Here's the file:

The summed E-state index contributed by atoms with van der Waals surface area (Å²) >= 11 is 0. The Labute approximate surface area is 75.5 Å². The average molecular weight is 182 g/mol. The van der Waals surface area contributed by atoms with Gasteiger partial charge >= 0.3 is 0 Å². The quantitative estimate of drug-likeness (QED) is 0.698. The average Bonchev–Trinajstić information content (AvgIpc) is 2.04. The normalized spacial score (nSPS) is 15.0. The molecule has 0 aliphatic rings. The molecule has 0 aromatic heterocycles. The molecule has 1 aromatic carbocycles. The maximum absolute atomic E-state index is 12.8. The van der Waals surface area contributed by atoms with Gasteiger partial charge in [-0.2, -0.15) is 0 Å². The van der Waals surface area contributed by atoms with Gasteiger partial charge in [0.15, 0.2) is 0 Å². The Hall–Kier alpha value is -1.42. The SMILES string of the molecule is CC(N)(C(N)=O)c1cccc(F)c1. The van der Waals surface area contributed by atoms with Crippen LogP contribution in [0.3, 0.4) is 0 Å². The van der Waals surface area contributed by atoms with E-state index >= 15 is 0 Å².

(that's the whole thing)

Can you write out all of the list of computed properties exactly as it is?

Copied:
The summed E-state index contributed by atoms with van der Waals surface area (Å²) >= 11 is 0. The Labute approximate surface area is 75.5 Å². The average molecular weight is 182 g/mol. The van der Waals surface area contributed by atoms with Gasteiger partial charge >= 0.3 is 0 Å². The quantitative estimate of drug-likeness (QED) is 0.698. The average Bonchev–Trinajstić information content (AvgIpc) is 2.04. The normalized spacial score (nSPS) is 15.0. The molecule has 0 aliphatic rings. The molecule has 0 aromatic heterocycles. The molecule has 1 aromatic carbocycles. The maximum absolute atomic E-state index is 12.8. The van der Waals surface area contributed by atoms with Gasteiger partial charge in [-0.2, -0.15) is 0 Å². The van der Waals surface area contributed by atoms with Gasteiger partial charge in [0.15, 0.2) is 0 Å². The Hall–Kier alpha value is -1.42. The SMILES string of the molecule is CC(N)(C(N)=O)c1cccc(F)c1. The van der Waals surface area contributed by atoms with Crippen LogP contribution in [0.3, 0.4) is 0 Å². The van der Waals surface area contributed by atoms with E-state index >= 15 is 0 Å².